The default configuration of Windows Server 2003, and all Microsoft Windows operating systems, is that the computer belongs to a workgroup. In a workgroup, a Windows NT–based computer (which includes Windows NT 4, Windows 2000, Windows XP, and Windows Server 2003) can authenticate users only from its local Security Accounts Manager (SAM) database. It is a stand-alone system, for all intents and purposes. Its workgroup membership plays only a minor role, specifically in the browser service. Although a user at that computer can connect to shares on other machines in a workgroup or in a domain, the user is never actually logged on to the computer with a domain account.
Before you can log on to a computer with your domain user account, that computer must belong to a domain. The two steps necessary to join a computer to a domain are, first, to create an account for the computer and, second, to configure the computer to join the domain using that account. This lesson will focus on the skills related to the creation of computer accounts and joining computers to domains. The next lesson will explore, in more depth, the computer accounts themselves.
Computers maintain accounts, just as users do, that include a name, password, and security identifier (SID). Those properties are incorporated into the computer object class within Active Directory. Preparing for a computer to be part of your domain is therefore a process strikingly similar to preparing for a user to be part of your domain: you must create a computer object in Active Directory. After this lesson, you will be able to ■ Create computer accounts using Active Directory Users And Computers ■ Create computer accounts using the DSADD command-line tool ■ Create computer accounts using the NETDOM command-line tool ■ Join a computer to a domain by changing the network identification properties ■ Understand the importance of creating computer accounts prior to joining a domain Estimated lesson time: 20 minutes Creating Computer Accounts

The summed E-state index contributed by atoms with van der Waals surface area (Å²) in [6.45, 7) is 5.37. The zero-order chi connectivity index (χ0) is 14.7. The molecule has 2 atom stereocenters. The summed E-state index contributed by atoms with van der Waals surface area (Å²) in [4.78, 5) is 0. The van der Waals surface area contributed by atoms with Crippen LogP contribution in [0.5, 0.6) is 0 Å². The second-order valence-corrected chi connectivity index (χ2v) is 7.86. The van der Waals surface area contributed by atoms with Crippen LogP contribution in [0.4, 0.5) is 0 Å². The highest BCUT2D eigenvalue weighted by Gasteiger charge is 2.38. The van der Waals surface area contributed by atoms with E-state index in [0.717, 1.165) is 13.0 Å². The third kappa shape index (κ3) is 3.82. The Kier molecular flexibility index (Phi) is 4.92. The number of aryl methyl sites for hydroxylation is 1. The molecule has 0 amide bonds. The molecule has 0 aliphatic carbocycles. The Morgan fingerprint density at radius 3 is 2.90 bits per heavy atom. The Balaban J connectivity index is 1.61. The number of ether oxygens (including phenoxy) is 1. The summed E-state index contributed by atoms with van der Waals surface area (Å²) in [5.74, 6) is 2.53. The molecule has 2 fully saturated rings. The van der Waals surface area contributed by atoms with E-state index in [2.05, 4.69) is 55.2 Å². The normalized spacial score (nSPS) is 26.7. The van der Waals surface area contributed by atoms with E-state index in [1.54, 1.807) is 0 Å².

You must be a member of the Administrators or Account Operators groups on the domain controllers to create a computer object in Active Directory. Domain Admins and Enterprise Admins are, by default, members of the Administrators group. Alternatively, it is possible to delegate administration so that other users or groups can create computer objects.
5-4 Chapter 5 Computer Accounts However, domain users can also create computer objects through an interesting, indirect process. When a computer is joined to the domain and an account does not exist, Active Directory creates a computer object automatically, by default, in the Computers OU. Each user in the Authenticated Users group (which is, in effect, all users) is allowed to join 10 computers to the domain, and can therefore create as many as 10 computer objects in this manner.
Creating Computer Objects Using Active Directory Users and Computers
To create a computer object, or “account,” open Active Directory Users And Computers and select the container or OU in which you want to create the object. From the Action menu or the right-click shortcut menu, choose the New–Computer command. The New Object–Computer dialog box appears, as illustrated in Figure 5-1. Figure 5-1 The New Object–Computer dialog box In the New Object–Computer dialog box, type the computer name. Other properties in this dialog box will be discussed in the following lesson. Click Next. The following page of the dialog box requests a GUID. A GUID is used to prestage a computer account for Remote Installation Services (RIS) deployment, which is beyond the scope of this discussion. It is not necessary to enter a GUID when creating a computer account for a machine you will be joining to the domain using other methods. So just click Next and then click Finish.
Creating Computer Objects Using DSADD
Chances are, this is something you’ve done before. But before you decide there’s nothing new under the sun, Windows Server 2003 provides a useful command-line tool, DSADD, which allows you to create computer objects from the command prompt or a batch file.
Lesson 1 Joining a Computer to a Domain 5-5 In Chapter 2, “Administering Microsoft Windows Server 2003,” you used DSADD to create user objects. To create computer objects, simply type dsadd computer ComputerDN, where ComputerDN is the distinguished name (DN) of the computer, such as CN=Desktop123,OU=Desktops,DC=contoso,DC=com.